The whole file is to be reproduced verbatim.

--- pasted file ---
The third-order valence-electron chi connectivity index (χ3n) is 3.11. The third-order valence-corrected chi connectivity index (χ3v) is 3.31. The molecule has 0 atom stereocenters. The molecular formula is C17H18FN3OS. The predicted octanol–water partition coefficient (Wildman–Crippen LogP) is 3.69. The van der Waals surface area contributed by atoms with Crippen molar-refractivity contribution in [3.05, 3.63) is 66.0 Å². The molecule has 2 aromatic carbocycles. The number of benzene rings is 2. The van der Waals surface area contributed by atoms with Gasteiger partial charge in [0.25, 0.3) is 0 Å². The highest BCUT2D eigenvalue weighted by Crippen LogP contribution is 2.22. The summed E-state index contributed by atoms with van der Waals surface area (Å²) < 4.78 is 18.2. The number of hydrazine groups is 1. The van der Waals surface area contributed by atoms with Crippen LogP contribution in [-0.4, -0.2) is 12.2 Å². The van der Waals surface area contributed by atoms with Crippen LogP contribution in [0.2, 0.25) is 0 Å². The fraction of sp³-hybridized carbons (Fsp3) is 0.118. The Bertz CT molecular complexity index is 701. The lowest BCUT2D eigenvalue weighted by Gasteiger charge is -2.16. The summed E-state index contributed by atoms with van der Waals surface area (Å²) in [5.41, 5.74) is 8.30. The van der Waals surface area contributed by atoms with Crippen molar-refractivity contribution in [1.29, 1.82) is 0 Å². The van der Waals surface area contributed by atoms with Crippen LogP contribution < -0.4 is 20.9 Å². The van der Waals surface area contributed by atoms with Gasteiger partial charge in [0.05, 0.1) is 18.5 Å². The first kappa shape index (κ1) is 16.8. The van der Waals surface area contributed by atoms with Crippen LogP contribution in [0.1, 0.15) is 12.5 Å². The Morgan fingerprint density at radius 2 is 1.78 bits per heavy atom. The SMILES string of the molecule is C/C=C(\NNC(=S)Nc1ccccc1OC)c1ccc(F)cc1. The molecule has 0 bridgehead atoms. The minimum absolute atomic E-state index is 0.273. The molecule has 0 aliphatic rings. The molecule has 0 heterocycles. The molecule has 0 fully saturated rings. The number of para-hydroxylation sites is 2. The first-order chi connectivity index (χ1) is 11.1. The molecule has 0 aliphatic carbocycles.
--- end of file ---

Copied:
The third-order valence-electron chi connectivity index (χ3n) is 3.11. The third-order valence-corrected chi connectivity index (χ3v) is 3.31. The molecule has 0 atom stereocenters. The molecular formula is C17H18FN3OS. The predicted octanol–water partition coefficient (Wildman–Crippen LogP) is 3.69. The van der Waals surface area contributed by atoms with Crippen molar-refractivity contribution in [3.05, 3.63) is 66.0 Å². The molecule has 2 aromatic carbocycles. The number of benzene rings is 2. The van der Waals surface area contributed by atoms with Gasteiger partial charge in [0.25, 0.3) is 0 Å². The highest BCUT2D eigenvalue weighted by Crippen LogP contribution is 2.22. The summed E-state index contributed by atoms with van der Waals surface area (Å²) < 4.78 is 18.2. The number of hydrazine groups is 1. The van der Waals surface area contributed by atoms with Crippen LogP contribution in [-0.4, -0.2) is 12.2 Å². The van der Waals surface area contributed by atoms with Crippen LogP contribution in [0.2, 0.25) is 0 Å². The fraction of sp³-hybridized carbons (Fsp3) is 0.118. The Bertz CT molecular complexity index is 701. The lowest BCUT2D eigenvalue weighted by Gasteiger charge is -2.16. The summed E-state index contributed by atoms with van der Waals surface area (Å²) in [5.41, 5.74) is 8.30. The van der Waals surface area contributed by atoms with Crippen molar-refractivity contribution in [1.29, 1.82) is 0 Å². The van der Waals surface area contributed by atoms with Crippen LogP contribution < -0.4 is 20.9 Å². The van der Waals surface area contributed by atoms with Gasteiger partial charge in [0.05, 0.1) is 18.5 Å². The first kappa shape index (κ1) is 16.8. The van der Waals surface area contributed by atoms with Crippen LogP contribution in [0.1, 0.15) is 12.5 Å². The Morgan fingerprint density at radius 2 is 1.78 bits per heavy atom. The SMILES string of the molecule is C/C=C(\NNC(=S)Nc1ccccc1OC)c1ccc(F)cc1. The molecule has 0 bridgehead atoms. The minimum absolute atomic E-state index is 0.273. The molecule has 0 aliphatic rings. The molecule has 0 heterocycles. The molecule has 0 fully saturated rings. The number of para-hydroxylation sites is 2. The first-order chi connectivity index (χ1) is 11.1. The molecule has 0 aliphatic carbocycles.